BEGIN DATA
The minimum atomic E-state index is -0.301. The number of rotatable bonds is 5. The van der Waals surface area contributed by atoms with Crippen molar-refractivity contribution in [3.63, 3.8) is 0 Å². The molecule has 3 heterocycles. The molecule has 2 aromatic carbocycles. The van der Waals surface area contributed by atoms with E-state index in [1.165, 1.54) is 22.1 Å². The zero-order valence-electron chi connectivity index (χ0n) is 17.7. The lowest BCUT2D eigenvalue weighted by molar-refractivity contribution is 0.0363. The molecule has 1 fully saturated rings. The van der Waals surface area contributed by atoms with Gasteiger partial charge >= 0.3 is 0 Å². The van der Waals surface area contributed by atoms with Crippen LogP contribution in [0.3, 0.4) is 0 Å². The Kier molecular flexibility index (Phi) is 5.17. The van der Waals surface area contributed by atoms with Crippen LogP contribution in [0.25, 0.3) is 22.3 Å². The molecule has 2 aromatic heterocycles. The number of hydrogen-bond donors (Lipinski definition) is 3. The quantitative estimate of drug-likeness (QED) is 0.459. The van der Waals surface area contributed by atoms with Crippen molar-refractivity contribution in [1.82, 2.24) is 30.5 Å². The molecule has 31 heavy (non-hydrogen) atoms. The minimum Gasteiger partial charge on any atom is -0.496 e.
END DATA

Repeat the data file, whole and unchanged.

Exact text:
The minimum atomic E-state index is -0.301. The number of rotatable bonds is 5. The van der Waals surface area contributed by atoms with Crippen molar-refractivity contribution in [3.63, 3.8) is 0 Å². The molecule has 3 heterocycles. The molecule has 2 aromatic carbocycles. The van der Waals surface area contributed by atoms with E-state index in [1.165, 1.54) is 22.1 Å². The zero-order valence-electron chi connectivity index (χ0n) is 17.7. The lowest BCUT2D eigenvalue weighted by molar-refractivity contribution is 0.0363. The molecule has 1 fully saturated rings. The van der Waals surface area contributed by atoms with Gasteiger partial charge >= 0.3 is 0 Å². The van der Waals surface area contributed by atoms with Crippen LogP contribution in [0.3, 0.4) is 0 Å². The Kier molecular flexibility index (Phi) is 5.17. The van der Waals surface area contributed by atoms with Crippen LogP contribution in [0.25, 0.3) is 22.3 Å². The molecule has 2 aromatic heterocycles. The number of hydrogen-bond donors (Lipinski definition) is 3. The quantitative estimate of drug-likeness (QED) is 0.459. The van der Waals surface area contributed by atoms with Crippen molar-refractivity contribution in [1.82, 2.24) is 30.5 Å². The molecule has 31 heavy (non-hydrogen) atoms. The minimum Gasteiger partial charge on any atom is -0.496 e.